Report: 5 Nevadans Die Weekly for Lack of Insurance

By: Sandra Chereb AP
By: Sandra Chereb AP

RENO, Nev. (AP) - Five working-age Nevadans die each week
because they lack health insurance coverage, according to a report
released Thursday.

"The uninsured are less likely to have a usual source of care outside of emergency rooms," said Ron Pollack, executive director of Families USA, a Washington, D.C.-based consumer health care group that released the report. "They often go without screenings and preventive care."

As a result, he said, "Uninsured Americans are sicker and unfortunately die earlier than people who have health insurance
coverage."

The report, "Dying for Coverage in Nevada," estimated that 290 Nevadans, ages 25 to 64, died in 2006 because they did not have health insurance. From 2000-2006, the estimate was more than 1,600.

People who lack insurance, Pollack said, often go without needed medications because they can't afford them, or don't see a doctor until their condition worsens and is harder - or too late - to treat.

"Our report highlights how our inadequate system of health coverage condemns a large number of Nevadans to an early death," Pollack said.

In a 2002 report, the Institute of Medicine estimated 18,000 adults nationwide died in 2000 because they lacked health insurance. A study by The Urban Institute put the number at 22,000 in 2006.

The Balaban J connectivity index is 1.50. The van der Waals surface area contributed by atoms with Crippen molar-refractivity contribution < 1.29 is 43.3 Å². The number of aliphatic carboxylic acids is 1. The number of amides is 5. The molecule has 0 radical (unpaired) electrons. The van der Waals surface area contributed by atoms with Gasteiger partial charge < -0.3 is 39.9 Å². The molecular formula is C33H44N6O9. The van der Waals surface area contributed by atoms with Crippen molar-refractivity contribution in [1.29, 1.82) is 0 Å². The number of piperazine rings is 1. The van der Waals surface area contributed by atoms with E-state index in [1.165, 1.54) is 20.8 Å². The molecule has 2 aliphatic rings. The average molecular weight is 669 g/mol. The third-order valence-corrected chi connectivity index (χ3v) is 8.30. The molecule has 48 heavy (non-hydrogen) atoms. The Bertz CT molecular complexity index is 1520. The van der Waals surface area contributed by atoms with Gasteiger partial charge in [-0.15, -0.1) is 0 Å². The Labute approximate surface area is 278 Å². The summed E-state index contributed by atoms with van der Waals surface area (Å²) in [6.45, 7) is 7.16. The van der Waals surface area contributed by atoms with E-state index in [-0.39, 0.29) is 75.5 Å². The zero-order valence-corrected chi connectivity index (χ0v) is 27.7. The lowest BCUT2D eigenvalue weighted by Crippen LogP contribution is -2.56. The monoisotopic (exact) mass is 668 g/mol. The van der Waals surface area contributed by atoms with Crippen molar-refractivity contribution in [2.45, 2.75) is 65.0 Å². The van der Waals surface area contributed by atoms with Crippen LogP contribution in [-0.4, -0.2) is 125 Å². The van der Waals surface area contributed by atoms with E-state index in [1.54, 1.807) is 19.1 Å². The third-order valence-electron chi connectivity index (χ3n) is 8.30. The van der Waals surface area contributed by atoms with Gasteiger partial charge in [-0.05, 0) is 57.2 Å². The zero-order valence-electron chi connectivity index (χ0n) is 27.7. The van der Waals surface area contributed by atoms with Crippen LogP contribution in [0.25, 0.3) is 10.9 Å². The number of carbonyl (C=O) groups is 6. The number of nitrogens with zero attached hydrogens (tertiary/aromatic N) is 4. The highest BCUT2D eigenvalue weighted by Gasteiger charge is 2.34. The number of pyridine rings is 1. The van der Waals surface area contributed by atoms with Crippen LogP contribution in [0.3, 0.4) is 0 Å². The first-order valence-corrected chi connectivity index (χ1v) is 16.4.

The Families USA findings were based on methodologies used in those previous studies that were applied to state-level data, Pollack said.

In a conference call with reporters, Rep. Shelly Berkley, D-Nev., said the findings underscore the overall "crisis" in the health care system.

"I think the report says it all," Berkley said. "Insurance is a life and death issue. When we have 47 million Americans uninsured, the results of that can be catastrophic for families."

Bob Fulkerson, executive director of Progressive Leadership Alliance of Nevada, said solutions will require "political will" at the state and federal level.

"First, we have to figure out why we in the United States pay more and get less for health care," he said.

One option, he said, would be to allow those who are insured to add a family member or non-family member to their coverage.

Fulkerson also suggested subsidizing small businesses so they can join an insurance pool and make coverage for their workers more
affordable.

Most small businesses want to offer health insurance to their employees, he said. "It's just that it's so expensive.

If anything, he said, the Families USA report "should be a springboard to have a really serious discussion" about health care issues.
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On the Net: Families USA: www.familiesusa.org

(Copyright 2008 by The Associated Press. All Rights Reserved.)


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